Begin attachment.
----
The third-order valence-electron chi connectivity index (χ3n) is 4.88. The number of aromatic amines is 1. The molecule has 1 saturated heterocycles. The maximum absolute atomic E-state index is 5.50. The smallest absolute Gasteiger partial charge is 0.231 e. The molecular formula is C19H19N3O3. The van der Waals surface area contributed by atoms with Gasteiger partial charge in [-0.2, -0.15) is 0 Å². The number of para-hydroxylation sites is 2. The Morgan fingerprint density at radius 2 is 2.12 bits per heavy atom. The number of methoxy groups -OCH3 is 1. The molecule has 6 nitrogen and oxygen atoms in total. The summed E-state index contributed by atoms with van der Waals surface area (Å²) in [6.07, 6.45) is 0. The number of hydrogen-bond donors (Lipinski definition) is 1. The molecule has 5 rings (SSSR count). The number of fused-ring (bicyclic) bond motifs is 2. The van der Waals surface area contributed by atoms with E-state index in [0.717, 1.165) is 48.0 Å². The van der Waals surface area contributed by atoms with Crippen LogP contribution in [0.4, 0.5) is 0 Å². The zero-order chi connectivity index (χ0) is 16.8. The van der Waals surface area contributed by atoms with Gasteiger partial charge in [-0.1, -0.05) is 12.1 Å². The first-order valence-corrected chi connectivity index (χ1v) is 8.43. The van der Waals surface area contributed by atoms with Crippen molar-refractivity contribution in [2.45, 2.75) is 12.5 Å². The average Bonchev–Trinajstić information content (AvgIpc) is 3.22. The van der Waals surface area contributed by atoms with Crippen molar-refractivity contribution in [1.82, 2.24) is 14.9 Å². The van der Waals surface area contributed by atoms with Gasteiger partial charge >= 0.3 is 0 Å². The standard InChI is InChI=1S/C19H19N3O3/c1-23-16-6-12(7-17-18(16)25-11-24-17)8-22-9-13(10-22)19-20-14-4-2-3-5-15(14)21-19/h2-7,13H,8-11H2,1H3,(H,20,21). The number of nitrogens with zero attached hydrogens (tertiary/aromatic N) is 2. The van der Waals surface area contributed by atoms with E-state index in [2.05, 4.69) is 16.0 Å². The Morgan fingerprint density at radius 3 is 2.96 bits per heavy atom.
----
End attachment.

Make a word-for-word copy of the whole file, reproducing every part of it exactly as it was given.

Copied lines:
The third-order valence-electron chi connectivity index (χ3n) is 4.88. The number of aromatic amines is 1. The molecule has 1 saturated heterocycles. The maximum absolute atomic E-state index is 5.50. The smallest absolute Gasteiger partial charge is 0.231 e. The molecular formula is C19H19N3O3. The van der Waals surface area contributed by atoms with Gasteiger partial charge in [-0.2, -0.15) is 0 Å². The number of para-hydroxylation sites is 2. The Morgan fingerprint density at radius 2 is 2.12 bits per heavy atom. The number of methoxy groups -OCH3 is 1. The molecule has 6 nitrogen and oxygen atoms in total. The summed E-state index contributed by atoms with van der Waals surface area (Å²) in [6.07, 6.45) is 0. The number of hydrogen-bond donors (Lipinski definition) is 1. The molecule has 5 rings (SSSR count). The number of fused-ring (bicyclic) bond motifs is 2. The van der Waals surface area contributed by atoms with E-state index in [0.717, 1.165) is 48.0 Å². The van der Waals surface area contributed by atoms with Crippen LogP contribution in [0.4, 0.5) is 0 Å². The zero-order chi connectivity index (χ0) is 16.8. The van der Waals surface area contributed by atoms with Gasteiger partial charge in [-0.1, -0.05) is 12.1 Å². The first-order valence-corrected chi connectivity index (χ1v) is 8.43. The van der Waals surface area contributed by atoms with Crippen molar-refractivity contribution in [2.45, 2.75) is 12.5 Å². The average Bonchev–Trinajstić information content (AvgIpc) is 3.22. The van der Waals surface area contributed by atoms with Crippen molar-refractivity contribution in [1.82, 2.24) is 14.9 Å². The van der Waals surface area contributed by atoms with Gasteiger partial charge >= 0.3 is 0 Å². The standard InChI is InChI=1S/C19H19N3O3/c1-23-16-6-12(7-17-18(16)25-11-24-17)8-22-9-13(10-22)19-20-14-4-2-3-5-15(14)21-19/h2-7,13H,8-11H2,1H3,(H,20,21). The number of nitrogens with zero attached hydrogens (tertiary/aromatic N) is 2. The van der Waals surface area contributed by atoms with E-state index in [2.05, 4.69) is 16.0 Å². The Morgan fingerprint density at radius 3 is 2.96 bits per heavy atom.